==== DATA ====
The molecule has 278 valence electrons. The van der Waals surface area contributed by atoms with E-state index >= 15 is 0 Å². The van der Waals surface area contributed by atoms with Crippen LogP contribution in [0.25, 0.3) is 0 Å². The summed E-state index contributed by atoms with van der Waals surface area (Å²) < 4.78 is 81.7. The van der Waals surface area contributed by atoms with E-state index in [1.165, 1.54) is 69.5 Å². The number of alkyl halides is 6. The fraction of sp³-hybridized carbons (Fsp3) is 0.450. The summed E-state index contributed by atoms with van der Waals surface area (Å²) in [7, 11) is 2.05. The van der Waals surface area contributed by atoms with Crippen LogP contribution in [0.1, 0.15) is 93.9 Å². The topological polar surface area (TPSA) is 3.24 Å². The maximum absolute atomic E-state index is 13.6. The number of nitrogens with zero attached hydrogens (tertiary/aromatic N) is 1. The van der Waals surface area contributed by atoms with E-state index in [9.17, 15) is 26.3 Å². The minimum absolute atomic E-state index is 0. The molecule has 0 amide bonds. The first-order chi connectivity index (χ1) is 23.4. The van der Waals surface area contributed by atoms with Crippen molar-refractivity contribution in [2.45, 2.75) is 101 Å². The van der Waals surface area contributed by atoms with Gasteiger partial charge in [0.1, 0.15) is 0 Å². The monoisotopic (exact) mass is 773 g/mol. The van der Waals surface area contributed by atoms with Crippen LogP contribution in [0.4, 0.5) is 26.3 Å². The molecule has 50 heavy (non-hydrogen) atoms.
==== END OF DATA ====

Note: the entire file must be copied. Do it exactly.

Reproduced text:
The molecule has 278 valence electrons. The van der Waals surface area contributed by atoms with E-state index >= 15 is 0 Å². The van der Waals surface area contributed by atoms with Crippen LogP contribution in [0.25, 0.3) is 0 Å². The summed E-state index contributed by atoms with van der Waals surface area (Å²) < 4.78 is 81.7. The van der Waals surface area contributed by atoms with E-state index in [1.165, 1.54) is 69.5 Å². The number of alkyl halides is 6. The fraction of sp³-hybridized carbons (Fsp3) is 0.450. The summed E-state index contributed by atoms with van der Waals surface area (Å²) in [7, 11) is 2.05. The van der Waals surface area contributed by atoms with Crippen LogP contribution in [0.1, 0.15) is 93.9 Å². The topological polar surface area (TPSA) is 3.24 Å². The maximum absolute atomic E-state index is 13.6. The number of nitrogens with zero attached hydrogens (tertiary/aromatic N) is 1. The van der Waals surface area contributed by atoms with E-state index in [9.17, 15) is 26.3 Å². The minimum absolute atomic E-state index is 0. The molecule has 0 amide bonds. The first-order chi connectivity index (χ1) is 23.4. The van der Waals surface area contributed by atoms with Crippen molar-refractivity contribution in [2.45, 2.75) is 101 Å². The van der Waals surface area contributed by atoms with Gasteiger partial charge in [0.1, 0.15) is 0 Å². The monoisotopic (exact) mass is 773 g/mol. The van der Waals surface area contributed by atoms with Crippen LogP contribution in [0.4, 0.5) is 26.3 Å². The molecule has 50 heavy (non-hydrogen) atoms.